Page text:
Then another bathroom break, then singing Oh Canada, yet again, then another break.

And interestingly enough, we talked about what would be the measurement of toilet flushes in Canada during the gold medal men's hockey game.

Thanks for sharing this. And again, really cool to see my city's water consumption on your blog!



@Mario - Eighty percent of Canadians watched at least some of the hockey game live, so I don't see how that couldn't affect water consumption.

@Q - I think the significant part of this graph isn't the difference in total consumption on the Sunday and Saturday, which would be different between any Sunday and Saturday as you say, but the spikes that correspond so closely to the periods, OT, and medal ceremony.


Scale means everything on a chart. I work in an office where people will put up a dreaded PPT and have comparison charts on a single slide with differing scale- it drives me nuts.

In the case of the chart in this article- the deviation appears larger to the eye than it really is because the Y axis starts at 300 not 0. This is typicaly done in order to make deviations in data appear for impactful than they truely are. USA TODAY does this often.


Thank you, New York Times Freakonomics . Our little city Edmonton''s water usage discussed in a giant newspaper-wow! that's amazing!. Hockey is Canada's game and we are passionate about it. We value our water so much, thus tracking water consumption is good way of educating the public.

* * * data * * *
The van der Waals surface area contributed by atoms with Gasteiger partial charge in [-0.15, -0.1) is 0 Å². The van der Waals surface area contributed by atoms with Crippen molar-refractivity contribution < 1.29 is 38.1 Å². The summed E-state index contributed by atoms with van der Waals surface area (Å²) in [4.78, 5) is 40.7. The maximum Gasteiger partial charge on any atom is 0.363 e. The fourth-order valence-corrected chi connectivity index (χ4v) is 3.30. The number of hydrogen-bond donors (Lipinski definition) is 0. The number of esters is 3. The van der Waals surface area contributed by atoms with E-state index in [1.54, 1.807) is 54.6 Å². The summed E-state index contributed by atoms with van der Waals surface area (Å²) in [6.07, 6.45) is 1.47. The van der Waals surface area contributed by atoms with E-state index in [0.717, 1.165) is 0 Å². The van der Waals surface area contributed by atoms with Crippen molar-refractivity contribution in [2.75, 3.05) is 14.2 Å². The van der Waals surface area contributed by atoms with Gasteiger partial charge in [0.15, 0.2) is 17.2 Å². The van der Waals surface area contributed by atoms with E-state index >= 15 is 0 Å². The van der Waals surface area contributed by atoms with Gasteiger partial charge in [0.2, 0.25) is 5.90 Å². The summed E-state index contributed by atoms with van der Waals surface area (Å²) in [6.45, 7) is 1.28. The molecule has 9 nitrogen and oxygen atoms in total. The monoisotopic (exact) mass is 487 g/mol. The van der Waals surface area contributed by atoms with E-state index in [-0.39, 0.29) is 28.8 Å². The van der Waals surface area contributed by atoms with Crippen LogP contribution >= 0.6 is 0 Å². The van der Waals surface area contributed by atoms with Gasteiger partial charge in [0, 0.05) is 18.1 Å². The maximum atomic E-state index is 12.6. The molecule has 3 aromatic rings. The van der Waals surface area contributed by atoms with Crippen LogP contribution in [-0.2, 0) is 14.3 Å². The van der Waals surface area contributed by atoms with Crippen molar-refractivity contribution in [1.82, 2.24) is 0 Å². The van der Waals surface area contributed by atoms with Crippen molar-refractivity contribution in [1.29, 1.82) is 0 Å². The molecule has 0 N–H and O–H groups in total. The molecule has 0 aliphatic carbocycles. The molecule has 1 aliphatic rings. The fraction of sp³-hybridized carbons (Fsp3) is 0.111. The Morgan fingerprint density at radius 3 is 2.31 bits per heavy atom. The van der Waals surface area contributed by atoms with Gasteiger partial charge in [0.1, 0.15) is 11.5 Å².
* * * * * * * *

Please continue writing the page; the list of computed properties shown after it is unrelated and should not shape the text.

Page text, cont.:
@ jeffreytg: The thing about it is, this graph was originally prepared for internal consumption, as a small item of interest in the employee newsletter. There wasn't really any thought given to sensationalizing this. As many noted, the apparent drop in water usage has more to do with people's habits on certain days. If you could see the water stats after 6, I think you'd see a spike in usage on Saturday.


AaronS - a single queue which lasts for N minutes would appear (very roughly) as a plateau N minutes long. A different queue which lasts for N+1 minutes would appear as a plateau N+1 minutes long. The sum of two such queues would be a plateau N minutes long which then drops suddenly and continues at a lower level for 1 more minute; it would look like a descending stair step.

The sum of a million such queues, ranging in duration from "as fast as one person can pee in his own house" minutes to "how many hockey fans fit in a sports bar?" minutes, would be a sharp peak that then drops off gradually, as the individual queues end one after another.


They should have found a way to charge more in between periods- how often can you have price discrimination like this